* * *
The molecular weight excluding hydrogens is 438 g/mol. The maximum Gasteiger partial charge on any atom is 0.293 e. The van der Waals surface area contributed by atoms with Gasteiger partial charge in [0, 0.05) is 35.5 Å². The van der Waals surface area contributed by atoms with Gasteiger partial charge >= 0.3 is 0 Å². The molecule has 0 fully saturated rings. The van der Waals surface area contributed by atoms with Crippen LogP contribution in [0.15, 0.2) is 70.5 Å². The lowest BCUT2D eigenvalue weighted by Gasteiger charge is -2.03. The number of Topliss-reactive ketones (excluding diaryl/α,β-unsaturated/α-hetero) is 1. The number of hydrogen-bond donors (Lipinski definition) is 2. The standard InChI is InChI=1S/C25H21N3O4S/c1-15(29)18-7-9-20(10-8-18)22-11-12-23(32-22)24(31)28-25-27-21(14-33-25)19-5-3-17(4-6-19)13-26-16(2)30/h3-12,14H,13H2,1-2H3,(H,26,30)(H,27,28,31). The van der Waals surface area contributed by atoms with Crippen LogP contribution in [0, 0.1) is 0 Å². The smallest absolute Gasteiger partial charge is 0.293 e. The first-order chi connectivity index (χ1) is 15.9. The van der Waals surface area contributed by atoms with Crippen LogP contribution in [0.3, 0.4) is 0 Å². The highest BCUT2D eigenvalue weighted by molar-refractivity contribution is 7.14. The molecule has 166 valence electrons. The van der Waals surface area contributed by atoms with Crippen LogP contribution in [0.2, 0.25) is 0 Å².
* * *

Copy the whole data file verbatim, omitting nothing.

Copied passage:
The molecular weight excluding hydrogens is 438 g/mol. The maximum Gasteiger partial charge on any atom is 0.293 e. The van der Waals surface area contributed by atoms with Gasteiger partial charge in [0, 0.05) is 35.5 Å². The van der Waals surface area contributed by atoms with Gasteiger partial charge >= 0.3 is 0 Å². The molecule has 0 fully saturated rings. The van der Waals surface area contributed by atoms with Crippen LogP contribution in [0.15, 0.2) is 70.5 Å². The lowest BCUT2D eigenvalue weighted by Gasteiger charge is -2.03. The number of Topliss-reactive ketones (excluding diaryl/α,β-unsaturated/α-hetero) is 1. The number of hydrogen-bond donors (Lipinski definition) is 2. The standard InChI is InChI=1S/C25H21N3O4S/c1-15(29)18-7-9-20(10-8-18)22-11-12-23(32-22)24(31)28-25-27-21(14-33-25)19-5-3-17(4-6-19)13-26-16(2)30/h3-12,14H,13H2,1-2H3,(H,26,30)(H,27,28,31). The van der Waals surface area contributed by atoms with Crippen LogP contribution in [0, 0.1) is 0 Å². The smallest absolute Gasteiger partial charge is 0.293 e. The first-order chi connectivity index (χ1) is 15.9. The van der Waals surface area contributed by atoms with Crippen LogP contribution in [0.3, 0.4) is 0 Å². The highest BCUT2D eigenvalue weighted by molar-refractivity contribution is 7.14. The molecule has 166 valence electrons. The van der Waals surface area contributed by atoms with Crippen LogP contribution in [0.2, 0.25) is 0 Å².